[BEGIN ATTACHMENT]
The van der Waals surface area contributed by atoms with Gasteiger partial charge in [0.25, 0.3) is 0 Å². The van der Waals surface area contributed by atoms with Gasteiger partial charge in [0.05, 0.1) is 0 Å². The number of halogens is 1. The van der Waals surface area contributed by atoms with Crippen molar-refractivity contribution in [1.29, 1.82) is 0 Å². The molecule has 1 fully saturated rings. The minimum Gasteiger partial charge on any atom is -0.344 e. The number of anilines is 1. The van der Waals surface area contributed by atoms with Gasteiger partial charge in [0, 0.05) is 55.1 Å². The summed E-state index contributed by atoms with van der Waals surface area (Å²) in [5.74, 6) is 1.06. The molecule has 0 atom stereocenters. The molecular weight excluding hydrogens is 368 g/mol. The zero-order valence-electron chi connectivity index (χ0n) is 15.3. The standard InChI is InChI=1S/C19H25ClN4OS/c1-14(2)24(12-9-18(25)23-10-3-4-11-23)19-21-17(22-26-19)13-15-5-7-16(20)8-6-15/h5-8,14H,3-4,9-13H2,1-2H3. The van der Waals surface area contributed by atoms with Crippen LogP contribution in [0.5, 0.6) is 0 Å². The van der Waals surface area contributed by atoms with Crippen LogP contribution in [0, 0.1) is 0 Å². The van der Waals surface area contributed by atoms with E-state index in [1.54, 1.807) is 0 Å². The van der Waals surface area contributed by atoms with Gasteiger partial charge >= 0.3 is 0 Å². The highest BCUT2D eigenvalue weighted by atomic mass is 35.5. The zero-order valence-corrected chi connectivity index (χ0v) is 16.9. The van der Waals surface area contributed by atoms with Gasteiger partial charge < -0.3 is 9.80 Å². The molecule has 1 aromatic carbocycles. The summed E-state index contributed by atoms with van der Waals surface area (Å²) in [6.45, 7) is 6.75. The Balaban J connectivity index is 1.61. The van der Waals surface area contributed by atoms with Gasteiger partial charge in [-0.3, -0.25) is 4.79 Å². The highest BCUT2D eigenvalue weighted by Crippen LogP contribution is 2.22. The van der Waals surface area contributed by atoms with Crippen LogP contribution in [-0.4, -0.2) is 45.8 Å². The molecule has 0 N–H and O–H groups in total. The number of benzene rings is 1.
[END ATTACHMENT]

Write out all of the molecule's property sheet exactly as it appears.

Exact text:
The van der Waals surface area contributed by atoms with Gasteiger partial charge in [0.25, 0.3) is 0 Å². The van der Waals surface area contributed by atoms with Gasteiger partial charge in [0.05, 0.1) is 0 Å². The number of halogens is 1. The van der Waals surface area contributed by atoms with Crippen molar-refractivity contribution in [1.29, 1.82) is 0 Å². The molecule has 1 fully saturated rings. The minimum Gasteiger partial charge on any atom is -0.344 e. The number of anilines is 1. The van der Waals surface area contributed by atoms with Gasteiger partial charge in [0, 0.05) is 55.1 Å². The summed E-state index contributed by atoms with van der Waals surface area (Å²) in [5.74, 6) is 1.06. The molecule has 0 atom stereocenters. The molecular weight excluding hydrogens is 368 g/mol. The zero-order valence-electron chi connectivity index (χ0n) is 15.3. The standard InChI is InChI=1S/C19H25ClN4OS/c1-14(2)24(12-9-18(25)23-10-3-4-11-23)19-21-17(22-26-19)13-15-5-7-16(20)8-6-15/h5-8,14H,3-4,9-13H2,1-2H3. The van der Waals surface area contributed by atoms with Crippen LogP contribution in [0.5, 0.6) is 0 Å². The van der Waals surface area contributed by atoms with Crippen LogP contribution in [0, 0.1) is 0 Å². The van der Waals surface area contributed by atoms with E-state index in [1.54, 1.807) is 0 Å². The van der Waals surface area contributed by atoms with Gasteiger partial charge >= 0.3 is 0 Å². The highest BCUT2D eigenvalue weighted by atomic mass is 35.5. The zero-order valence-corrected chi connectivity index (χ0v) is 16.9. The van der Waals surface area contributed by atoms with Gasteiger partial charge < -0.3 is 9.80 Å². The molecule has 1 aromatic carbocycles. The summed E-state index contributed by atoms with van der Waals surface area (Å²) in [6.45, 7) is 6.75. The Balaban J connectivity index is 1.61. The van der Waals surface area contributed by atoms with Gasteiger partial charge in [-0.3, -0.25) is 4.79 Å². The highest BCUT2D eigenvalue weighted by Crippen LogP contribution is 2.22. The van der Waals surface area contributed by atoms with Crippen LogP contribution in [-0.4, -0.2) is 45.8 Å². The molecule has 0 N–H and O–H groups in total. The number of benzene rings is 1.